Articles/Essays From Pagans
March 1st. 2015 ...
Choosing to Write a Shadow Book
My Concept Of Grey
Historiolae: The Spell Within the Story
February 1st. 2015 ...
Seeker Advice From a Coven Leader
The Three Centers of Paganism
Magick is No Illusion
The Ancient Use of God/Goddess Surnames
The Gods of My Heart
January 1st. 2015 ...
Manipulation of the Concept of Witchcraft
The Six Most Valuable Lessons I've Learned on My Path as a Witch
Publicly Other: Witchcraft in the Suburbs
Pagans All Around Us
Broomstick to the Emerald City
October 20th. 2014 ...
Thoughts on Conjuring Spirits
A Microcosmic View of Ma'at
October 5th. 2014 ...
The History of the Sacred Circle
Abandoning Expectations and Remembering Your Roots
September 28th. 2014 ...
Seeking Pagan Lands for Pagan Burials
Creating a Healing Temple
September 20th. 2014 ...
GOD AND ME (A Pagan's Personal Reply to the New Atheists)
September 7th. 2014 ...
Deer Man- A Confounding Mystery
August 31st. 2014 ...
Coven vs. Solitary
A Strange Waking Dream
August 24th. 2014 ...
Thoughts on Cultural and Spiritual Appropriation
The Pagan Cleric
A Gathering of Sorcerers (A Strange Tale)
August 17th. 2014 ...
To Know, to Will, to Dare...
On Grief: Beacons of Light in the Shadows
August 10th. 2014 ...
As a Pagan, How Do I Represent My Path?
The Power of the Gorgon
August 3rd. 2014 ...
Are You a Natural Witch?
You Have to Believe We Are Magic...
July 27th. 2014 ...
Did I Just Draw Down the Moon?
Astrological Ages and the Great Astrological End-Time Cycle
The New Jersey Finishing School for Would-Be Glamour Girls and Boys
July 20th. 2014 ...
Being an Underage Wiccan
Greed, Power, Witches, and the Inquisition
Malleus Maleficarum - The Hammer of the Witches
Thoughts on Ghost Hunting
July 13th. 2014 ...
A World Of Witchcraft: Belief Is Only The Beginning...
From Christian to Pagan (Part III)
My Wiccan Ways...
July 6th. 2014 ...
Keys: Opening the Portals into Other Worlds
The Lore of the Door
Leaves of Love
June 29th. 2014 ...
What Does the Bible Say About Witches and Pagans?
Are You My Familiar ?
Invocations of the God and Goddess
Everything's Alright, Yes: Mary Magdalene
Results Magic and the Moral Compass
June 22nd. 2014 ...
Witchcraft vs. Religion
Christianity and Paganism: Why All Of the Fighting?
June 15th. 2014 ...
Becoming Your Own Wise One
Canine Familiars: Role of the Alpha
June 8th. 2014 ...
Moral Relativism and Wicca
Paganism in Cebu, Philippines
June 1st. 2014 ...
Rediscovering My Pagan Faith
13 Keys: The Wisdom of Chokmah
May 25th. 2014 ...
Some Differences Between Priestesses and Witches: Duties and Trials
How to Work With Your Muse
Awakening to our Celestial Nature (A Free 8-Day Course)
10 Things I Love about my Sacred Work as a Public Witch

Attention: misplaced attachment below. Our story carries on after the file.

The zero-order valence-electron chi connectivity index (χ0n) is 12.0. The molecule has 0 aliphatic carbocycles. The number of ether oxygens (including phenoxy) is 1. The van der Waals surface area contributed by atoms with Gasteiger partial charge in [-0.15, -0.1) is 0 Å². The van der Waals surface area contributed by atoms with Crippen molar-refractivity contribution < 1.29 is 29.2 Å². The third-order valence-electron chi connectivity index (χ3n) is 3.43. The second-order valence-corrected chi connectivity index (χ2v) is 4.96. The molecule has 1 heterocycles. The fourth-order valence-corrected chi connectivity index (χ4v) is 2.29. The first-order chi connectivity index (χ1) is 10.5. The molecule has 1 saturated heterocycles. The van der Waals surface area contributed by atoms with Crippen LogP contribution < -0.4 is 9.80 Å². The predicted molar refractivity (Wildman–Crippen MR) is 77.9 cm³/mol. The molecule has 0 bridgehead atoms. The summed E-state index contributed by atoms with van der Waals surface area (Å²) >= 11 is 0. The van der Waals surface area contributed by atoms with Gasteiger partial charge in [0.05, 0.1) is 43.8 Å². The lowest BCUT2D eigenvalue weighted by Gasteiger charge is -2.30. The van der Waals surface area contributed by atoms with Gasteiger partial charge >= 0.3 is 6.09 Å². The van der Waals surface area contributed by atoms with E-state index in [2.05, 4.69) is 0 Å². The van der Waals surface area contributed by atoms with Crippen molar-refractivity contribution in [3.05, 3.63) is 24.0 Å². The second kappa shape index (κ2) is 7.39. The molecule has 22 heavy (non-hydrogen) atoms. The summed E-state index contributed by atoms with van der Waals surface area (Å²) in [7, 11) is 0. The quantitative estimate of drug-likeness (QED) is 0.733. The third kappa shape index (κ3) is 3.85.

May 18th. 2014 ...
Finding the God (From Christian to Pagan -Part II)
The Medea Within Us All
Visits from the Departed
May 11th. 2014 ...
Breaking the Law of Return
Mental and Emotional Balance- I CAN Have it!
Karma and Sin
The Sin Concept
May 4th. 2014 ...
Embracing my Inner Goddess through Belly Dance
When to Let Go...When to Hold On
Goddessy: Sorceress Speaks On Beauty
NOTE: For a complete list of articles related to this chapter... Visit the Main Index FOR this section.
Animals, Nature, and the Craft
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Author: Flame warped mind
Posted: August 19th. 2012
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I love animals -- not all of them mind you, little bugs, spiders, bees, and rodents still freak me -- but I respect each for what they are. Respect. It’s a big part of being Pagan. Ants and spiders are just as important as cows and elephants, each being distinctly different from the next.
‘Witches only love their black cats! They sacrifice everything else to the Devil!’
Really? I don’t like cats at all, and I’ve never sacrificed anything to the devil. I’m just far too busy trying to gather what understanding I can from the animal kingdom to worry about sacrificing to a being I don’t believe exists. “What we have here is failure to communicate.” –Cool Hand Luke.
For as long people outside the Craft have known about any form of earth based spirituality and the people involved in such practice (whom we will refer to as Pagan for the remainder of this piece) , there have been misconceptions involving animals and the Craft. An animal spiritually tied to a person practicing witchcraft (often called a familiar) , was and still is often thought of as a demon in animal form sent to assist in spells against and bewitchment of the God-fearing public. This theory is both prejudicial and nonsensical, not just to the person but also to the animal involved as well. During the Witch Hunts, animals were routinely sentenced and executed for witchcraft along with their masters. This practice went so far that in medieval Europe cats were massacred based on the theory that all cats were Witches’ familiars.